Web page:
By Ann McCreary

After encountering lengthy delays due to the recent federal government shutdown, the Methow Valley Irrigation District (MVID) plans this week to evaluate the capacity of a test well to see if it will provide enough water to serve MVID customers through a new piped system.

The test well was dug in September in an orchard behind Hank’s Harvest Foods in Twisp. As part of MVID’s “Instream Flow Improvement Project,” the irrigation district proposes to stop removing water from the Twisp River and replace its 12-mile West Side open canal with a pressurized pipe system supplied by a well.

Plans to test the well’s capacity were delayed when a hydrologist with the Bureau of Reclamation, who is serving as an adviser on the project, was furloughed as a result of the government shutdown earlier this month.

Project manager Gregg Knott said test pumping will take place over a 24-hour period on Wednesday and Thursday (Oct. 30-31). In order to provide the water supply that the district will need, the well will need to produce 1,200 gallons per minute, Knott said.

Well drillers hit bedrock at 60 feet and the well was producing abut 240 gallons per minute, but that was with a smaller pipe than would be used for a permanent well, Knott said. He said the hydrologist will assess the result of the test pumping and make a report in about a month.

Project planners have also taken core samples of soil and rock on property owned by Bill White on Lookout Mountain, where a new water storage tank would be placed to hold water pumped from the well. The testing is being done to determine if the site is suitable for the tank.

Easement would be needed

The MVID improvement project calls for water to be pumped uphill from the well to the storage tank, and then sent through pressurized pipe to irrigate about 140 acres on benches above Twisp, including Painters Addition and Lookout Mountain Road, and south to the beaver ponds on the Twisp-Carlton Road.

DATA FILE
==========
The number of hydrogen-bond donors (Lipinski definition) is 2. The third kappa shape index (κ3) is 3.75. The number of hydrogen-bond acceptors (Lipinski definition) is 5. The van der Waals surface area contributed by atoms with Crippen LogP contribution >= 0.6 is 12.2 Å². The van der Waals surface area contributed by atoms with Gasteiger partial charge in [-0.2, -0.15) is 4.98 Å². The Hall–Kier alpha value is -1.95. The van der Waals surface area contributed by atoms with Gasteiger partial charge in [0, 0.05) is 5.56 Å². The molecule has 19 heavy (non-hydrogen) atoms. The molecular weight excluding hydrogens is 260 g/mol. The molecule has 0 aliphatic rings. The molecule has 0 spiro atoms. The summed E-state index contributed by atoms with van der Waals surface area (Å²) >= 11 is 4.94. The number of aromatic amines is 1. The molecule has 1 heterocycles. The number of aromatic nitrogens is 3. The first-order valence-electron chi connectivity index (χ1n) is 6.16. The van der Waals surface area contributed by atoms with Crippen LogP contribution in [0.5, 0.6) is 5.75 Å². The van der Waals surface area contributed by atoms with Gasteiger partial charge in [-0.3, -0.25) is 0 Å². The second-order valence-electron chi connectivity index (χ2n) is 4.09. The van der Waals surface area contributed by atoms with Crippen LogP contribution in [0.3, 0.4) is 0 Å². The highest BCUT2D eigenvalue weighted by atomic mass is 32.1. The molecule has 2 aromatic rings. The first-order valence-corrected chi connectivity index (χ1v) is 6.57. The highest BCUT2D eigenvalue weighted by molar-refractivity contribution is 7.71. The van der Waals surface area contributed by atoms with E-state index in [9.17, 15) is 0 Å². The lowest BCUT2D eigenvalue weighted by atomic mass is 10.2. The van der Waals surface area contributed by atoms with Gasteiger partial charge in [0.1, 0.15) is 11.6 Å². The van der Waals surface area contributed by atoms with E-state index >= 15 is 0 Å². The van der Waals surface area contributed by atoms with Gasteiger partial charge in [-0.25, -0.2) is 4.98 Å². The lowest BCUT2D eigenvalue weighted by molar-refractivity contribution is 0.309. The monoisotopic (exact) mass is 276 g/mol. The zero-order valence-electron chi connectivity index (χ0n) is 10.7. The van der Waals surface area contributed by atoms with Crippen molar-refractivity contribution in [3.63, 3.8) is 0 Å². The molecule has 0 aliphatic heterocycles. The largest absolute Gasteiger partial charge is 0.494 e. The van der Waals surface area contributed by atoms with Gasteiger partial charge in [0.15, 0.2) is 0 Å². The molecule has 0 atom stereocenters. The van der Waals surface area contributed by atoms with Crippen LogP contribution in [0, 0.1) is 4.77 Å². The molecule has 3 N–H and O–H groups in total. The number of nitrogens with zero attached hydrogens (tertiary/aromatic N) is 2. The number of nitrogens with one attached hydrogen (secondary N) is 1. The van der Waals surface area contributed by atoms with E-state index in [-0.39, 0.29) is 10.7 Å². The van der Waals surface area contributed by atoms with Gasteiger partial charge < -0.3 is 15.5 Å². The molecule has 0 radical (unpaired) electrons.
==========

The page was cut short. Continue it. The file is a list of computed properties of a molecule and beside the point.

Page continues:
MVID would purchase an easement from White for the tank, which would be situated to minimize visibility to area residents, Knott said.

In giving permission for the test well to be drilled, Twisp Town Council and public works officials required that a town-owned well located about 1,500 feet away from the MVID test well be monitored during the pumping to determine if the water level of the town well drops when water is pumped from the MVID well.

At least one other privately owned well near the MVID test well will also be monitored to see if it is impacted, Knott said.

If the test well produces as hoped, MVID would need a permit from the town to drill a permanent well. However, new wells are currently prohibited in Twisp under a decade-long moratorium on new permanent wells, a result of the town’s longstanding problems regarding its legal water rights.

The proposed water tank on the White property would also require a conditional use permit from the town, because the property is within town limits, Knott said.

In addition to enclosing the West Side canal, the Instream Flow Improvement Project calls for excluding about 80 parcels now served by the ditch, and compensating owners for the cost of digging individual wells.

Changes to MVID’s East Side Canal, which diverts water from the Methow River near the North Cascades Smokejumper Base, include installing a gravity-fed pipe from near the Lloyd industrial property and extending to Beaver Creek, and converting about eight parcels near the end of the new pipe to wells.

The project is on a fast track because $6.2 million appropriated for the project by the Washington Legislature must be spent on construction by June 2015.

Knott said he expects to complete “30 percent design” of the project in November, and then put the plan through a “value engineering” process, during which the project design and costs are evaluated by a team of professionals not involved in the project.

The project timeline calls for a final design in June, followed by requests for bids, with construction to begin in September 2014, Knott said.